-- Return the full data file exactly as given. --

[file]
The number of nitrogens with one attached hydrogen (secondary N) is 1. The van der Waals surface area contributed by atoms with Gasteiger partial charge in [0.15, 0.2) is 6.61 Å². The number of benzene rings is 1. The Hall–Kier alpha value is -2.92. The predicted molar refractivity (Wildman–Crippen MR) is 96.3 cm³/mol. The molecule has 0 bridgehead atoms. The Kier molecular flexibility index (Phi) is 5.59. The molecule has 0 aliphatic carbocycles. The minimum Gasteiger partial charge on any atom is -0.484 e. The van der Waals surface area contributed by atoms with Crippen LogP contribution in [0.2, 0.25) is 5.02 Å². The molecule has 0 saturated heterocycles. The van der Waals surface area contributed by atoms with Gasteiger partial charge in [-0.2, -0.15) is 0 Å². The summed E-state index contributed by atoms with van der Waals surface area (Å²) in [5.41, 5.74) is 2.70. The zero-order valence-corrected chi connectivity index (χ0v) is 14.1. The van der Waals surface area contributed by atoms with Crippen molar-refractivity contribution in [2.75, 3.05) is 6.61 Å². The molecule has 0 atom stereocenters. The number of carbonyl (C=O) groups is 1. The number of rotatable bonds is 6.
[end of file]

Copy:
The number of nitrogens with one attached hydrogen (secondary N) is 1. The van der Waals surface area contributed by atoms with Gasteiger partial charge in [0.15, 0.2) is 6.61 Å². The number of benzene rings is 1. The Hall–Kier alpha value is -2.92. The predicted molar refractivity (Wildman–Crippen MR) is 96.3 cm³/mol. The molecule has 0 bridgehead atoms. The Kier molecular flexibility index (Phi) is 5.59. The molecule has 0 aliphatic carbocycles. The minimum Gasteiger partial charge on any atom is -0.484 e. The van der Waals surface area contributed by atoms with Crippen LogP contribution in [0.2, 0.25) is 5.02 Å². The molecule has 0 saturated heterocycles. The van der Waals surface area contributed by atoms with Gasteiger partial charge in [-0.2, -0.15) is 0 Å². The summed E-state index contributed by atoms with van der Waals surface area (Å²) in [5.41, 5.74) is 2.70. The zero-order valence-corrected chi connectivity index (χ0v) is 14.1. The van der Waals surface area contributed by atoms with Crippen molar-refractivity contribution in [2.75, 3.05) is 6.61 Å². The molecule has 0 atom stereocenters. The number of carbonyl (C=O) groups is 1. The number of rotatable bonds is 6.